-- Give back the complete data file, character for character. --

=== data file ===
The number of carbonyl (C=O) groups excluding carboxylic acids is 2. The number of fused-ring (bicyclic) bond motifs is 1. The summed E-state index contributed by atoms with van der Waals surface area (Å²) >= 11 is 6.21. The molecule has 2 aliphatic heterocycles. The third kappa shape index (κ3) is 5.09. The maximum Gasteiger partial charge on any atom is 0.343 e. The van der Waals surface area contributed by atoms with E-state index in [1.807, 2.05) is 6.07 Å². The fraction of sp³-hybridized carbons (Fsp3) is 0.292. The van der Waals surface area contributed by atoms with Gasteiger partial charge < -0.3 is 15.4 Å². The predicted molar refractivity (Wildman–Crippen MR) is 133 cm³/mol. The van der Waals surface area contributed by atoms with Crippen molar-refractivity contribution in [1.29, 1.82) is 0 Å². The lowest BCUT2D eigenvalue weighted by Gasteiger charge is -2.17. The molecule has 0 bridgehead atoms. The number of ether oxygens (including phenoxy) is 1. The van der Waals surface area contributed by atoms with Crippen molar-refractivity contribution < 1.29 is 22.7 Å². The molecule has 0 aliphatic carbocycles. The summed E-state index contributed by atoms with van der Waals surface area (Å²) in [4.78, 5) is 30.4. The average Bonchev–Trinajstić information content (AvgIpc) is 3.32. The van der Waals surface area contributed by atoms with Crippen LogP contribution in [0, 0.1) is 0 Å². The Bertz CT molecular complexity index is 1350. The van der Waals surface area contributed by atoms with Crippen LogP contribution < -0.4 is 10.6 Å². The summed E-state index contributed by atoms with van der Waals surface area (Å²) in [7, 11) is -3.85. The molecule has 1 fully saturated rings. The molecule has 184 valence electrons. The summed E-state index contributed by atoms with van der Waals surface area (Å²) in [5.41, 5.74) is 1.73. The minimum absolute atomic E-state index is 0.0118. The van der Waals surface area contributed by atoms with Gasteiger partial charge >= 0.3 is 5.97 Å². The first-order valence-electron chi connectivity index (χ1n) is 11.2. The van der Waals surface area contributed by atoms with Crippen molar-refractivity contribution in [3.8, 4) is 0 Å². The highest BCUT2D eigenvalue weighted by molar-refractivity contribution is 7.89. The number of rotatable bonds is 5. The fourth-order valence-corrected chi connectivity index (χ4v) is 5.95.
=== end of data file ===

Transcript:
The number of carbonyl (C=O) groups excluding carboxylic acids is 2. The number of fused-ring (bicyclic) bond motifs is 1. The summed E-state index contributed by atoms with van der Waals surface area (Å²) >= 11 is 6.21. The molecule has 2 aliphatic heterocycles. The third kappa shape index (κ3) is 5.09. The maximum Gasteiger partial charge on any atom is 0.343 e. The van der Waals surface area contributed by atoms with E-state index in [1.807, 2.05) is 6.07 Å². The fraction of sp³-hybridized carbons (Fsp3) is 0.292. The van der Waals surface area contributed by atoms with Gasteiger partial charge < -0.3 is 15.4 Å². The predicted molar refractivity (Wildman–Crippen MR) is 133 cm³/mol. The van der Waals surface area contributed by atoms with Crippen molar-refractivity contribution in [1.29, 1.82) is 0 Å². The lowest BCUT2D eigenvalue weighted by Gasteiger charge is -2.17. The molecule has 0 bridgehead atoms. The number of ether oxygens (including phenoxy) is 1. The van der Waals surface area contributed by atoms with Crippen molar-refractivity contribution < 1.29 is 22.7 Å². The molecule has 0 aliphatic carbocycles. The summed E-state index contributed by atoms with van der Waals surface area (Å²) in [4.78, 5) is 30.4. The average Bonchev–Trinajstić information content (AvgIpc) is 3.32. The van der Waals surface area contributed by atoms with Crippen LogP contribution in [0, 0.1) is 0 Å². The Bertz CT molecular complexity index is 1350. The van der Waals surface area contributed by atoms with Crippen LogP contribution < -0.4 is 10.6 Å². The summed E-state index contributed by atoms with van der Waals surface area (Å²) in [7, 11) is -3.85. The molecule has 1 fully saturated rings. The molecule has 184 valence electrons. The summed E-state index contributed by atoms with van der Waals surface area (Å²) in [5.41, 5.74) is 1.73. The minimum absolute atomic E-state index is 0.0118. The van der Waals surface area contributed by atoms with Gasteiger partial charge >= 0.3 is 5.97 Å². The first-order valence-electron chi connectivity index (χ1n) is 11.2. The van der Waals surface area contributed by atoms with Crippen molar-refractivity contribution in [3.8, 4) is 0 Å². The highest BCUT2D eigenvalue weighted by molar-refractivity contribution is 7.89. The number of rotatable bonds is 5. The fourth-order valence-corrected chi connectivity index (χ4v) is 5.95.